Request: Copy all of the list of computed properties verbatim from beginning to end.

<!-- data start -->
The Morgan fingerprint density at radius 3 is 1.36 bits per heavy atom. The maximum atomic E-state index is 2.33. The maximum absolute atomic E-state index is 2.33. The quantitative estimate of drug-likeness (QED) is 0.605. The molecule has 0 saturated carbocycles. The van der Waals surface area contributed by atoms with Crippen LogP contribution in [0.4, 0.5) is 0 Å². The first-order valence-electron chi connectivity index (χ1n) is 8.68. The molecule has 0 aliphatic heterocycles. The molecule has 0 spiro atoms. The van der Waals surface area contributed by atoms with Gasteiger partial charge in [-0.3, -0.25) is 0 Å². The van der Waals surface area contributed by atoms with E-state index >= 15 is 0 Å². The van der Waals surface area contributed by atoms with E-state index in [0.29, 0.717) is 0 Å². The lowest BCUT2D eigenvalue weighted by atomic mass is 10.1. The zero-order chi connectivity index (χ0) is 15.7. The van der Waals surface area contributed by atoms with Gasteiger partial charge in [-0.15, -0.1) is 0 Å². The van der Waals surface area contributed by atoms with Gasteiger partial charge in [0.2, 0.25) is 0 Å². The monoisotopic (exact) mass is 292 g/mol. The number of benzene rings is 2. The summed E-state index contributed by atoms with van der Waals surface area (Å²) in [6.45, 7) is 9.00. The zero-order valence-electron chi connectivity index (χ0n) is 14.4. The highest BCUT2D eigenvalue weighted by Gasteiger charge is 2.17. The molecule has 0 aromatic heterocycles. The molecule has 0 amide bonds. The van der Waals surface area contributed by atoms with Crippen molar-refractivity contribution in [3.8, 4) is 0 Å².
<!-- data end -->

The Morgan fingerprint density at radius 3 is 1.36 bits per heavy atom. The maximum atomic E-state index is 2.33. The maximum absolute atomic E-state index is 2.33. The quantitative estimate of drug-likeness (QED) is 0.605. The molecule has 0 saturated carbocycles. The van der Waals surface area contributed by atoms with Crippen LogP contribution in [0.4, 0.5) is 0 Å². The first-order valence-electron chi connectivity index (χ1n) is 8.68. The molecule has 0 aliphatic heterocycles. The molecule has 0 spiro atoms. The van der Waals surface area contributed by atoms with Gasteiger partial charge in [-0.3, -0.25) is 0 Å². The van der Waals surface area contributed by atoms with E-state index >= 15 is 0 Å². The van der Waals surface area contributed by atoms with E-state index in [0.29, 0.717) is 0 Å². The lowest BCUT2D eigenvalue weighted by atomic mass is 10.1. The zero-order chi connectivity index (χ0) is 15.7. The van der Waals surface area contributed by atoms with Gasteiger partial charge in [-0.15, -0.1) is 0 Å². The van der Waals surface area contributed by atoms with Gasteiger partial charge in [0.2, 0.25) is 0 Å². The monoisotopic (exact) mass is 292 g/mol. The number of benzene rings is 2. The summed E-state index contributed by atoms with van der Waals surface area (Å²) in [6.45, 7) is 9.00. The zero-order valence-electron chi connectivity index (χ0n) is 14.4. The highest BCUT2D eigenvalue weighted by Gasteiger charge is 2.17. The molecule has 0 aromatic heterocycles. The molecule has 0 amide bonds. The van der Waals surface area contributed by atoms with Crippen molar-refractivity contribution in [3.8, 4) is 0 Å².